• Rav Zev Jacobson
Davar Ha-gorem Le-mammon
Daf 5b-6a
            This week we will take a break from the regular format of the shiur and concentrate briefly on the concept of Davar ha-gorem le-mammon. As this is not a shiur kelali, the discussion will be neither exhaustive nor definitive; rather the emphasis will be on HOW to approach the topic on a basic level - one that can be used whenever studying gemara.  Of course there are many other methods - what follows is simply the way I would address the issue at hand.
            The gemara [daf 5b line 45] records the instruction of Rava to the inhabitants of Mechuza before Pesach: "Dispose of the chametz which the army entrusted into your care!"  He explains to the townspeople that the chametz is considered theirs since they are responsible to replace it, even if it is lost or stolen.  Thus, they may not retain it in their possession during Pesach.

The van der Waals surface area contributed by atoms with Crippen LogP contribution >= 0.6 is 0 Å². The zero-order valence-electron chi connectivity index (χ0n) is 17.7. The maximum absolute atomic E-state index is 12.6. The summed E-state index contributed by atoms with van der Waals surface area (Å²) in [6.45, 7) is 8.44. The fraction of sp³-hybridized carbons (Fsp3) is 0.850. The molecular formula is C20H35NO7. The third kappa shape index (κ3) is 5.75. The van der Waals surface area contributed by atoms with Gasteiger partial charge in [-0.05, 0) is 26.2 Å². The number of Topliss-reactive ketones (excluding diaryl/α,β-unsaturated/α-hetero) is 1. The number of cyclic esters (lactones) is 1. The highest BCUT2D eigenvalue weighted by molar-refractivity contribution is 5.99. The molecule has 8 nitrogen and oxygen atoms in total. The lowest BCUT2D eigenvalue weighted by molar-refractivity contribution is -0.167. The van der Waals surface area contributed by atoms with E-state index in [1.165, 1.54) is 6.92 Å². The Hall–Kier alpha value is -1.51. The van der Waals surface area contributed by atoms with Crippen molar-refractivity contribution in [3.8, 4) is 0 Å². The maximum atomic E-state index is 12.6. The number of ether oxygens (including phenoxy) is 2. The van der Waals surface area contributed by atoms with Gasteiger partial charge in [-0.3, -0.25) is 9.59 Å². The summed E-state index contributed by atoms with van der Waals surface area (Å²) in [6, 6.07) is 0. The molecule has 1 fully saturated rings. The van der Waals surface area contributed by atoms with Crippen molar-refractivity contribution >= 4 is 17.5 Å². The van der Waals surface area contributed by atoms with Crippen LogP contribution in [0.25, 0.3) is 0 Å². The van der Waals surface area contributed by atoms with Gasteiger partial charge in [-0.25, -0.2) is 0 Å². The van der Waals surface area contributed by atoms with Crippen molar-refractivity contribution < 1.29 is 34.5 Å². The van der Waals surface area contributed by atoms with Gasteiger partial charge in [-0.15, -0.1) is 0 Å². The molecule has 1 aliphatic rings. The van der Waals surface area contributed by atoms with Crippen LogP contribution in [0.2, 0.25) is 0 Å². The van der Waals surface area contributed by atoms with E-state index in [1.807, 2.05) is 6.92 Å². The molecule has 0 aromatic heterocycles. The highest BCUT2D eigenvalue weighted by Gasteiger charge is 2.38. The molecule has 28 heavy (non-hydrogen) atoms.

Initially, the gemara hypothesizes that according to Rava - davar ha-gorem le-mammon ke-mammon dami (that which causes a liability for money is considered as money).  However, the gemara concludes that Rava would still require the disposal of the army's chametz even if he was of the opinion that davar ha-gorem le-mammon LAV ke-mammon dami (that which causes a liability for money is NOT considered as money).
            There are a number of questions that can be raised:
1. What is the meaning of the concept "davar ha-gorem le-mammon ke-mammon dami?"
2. What is its logical basis?
3. Why are there two formulations in the gemara according to which we understand Rava?
            Assuming that:
a. this is the first time that you have seen the concept; and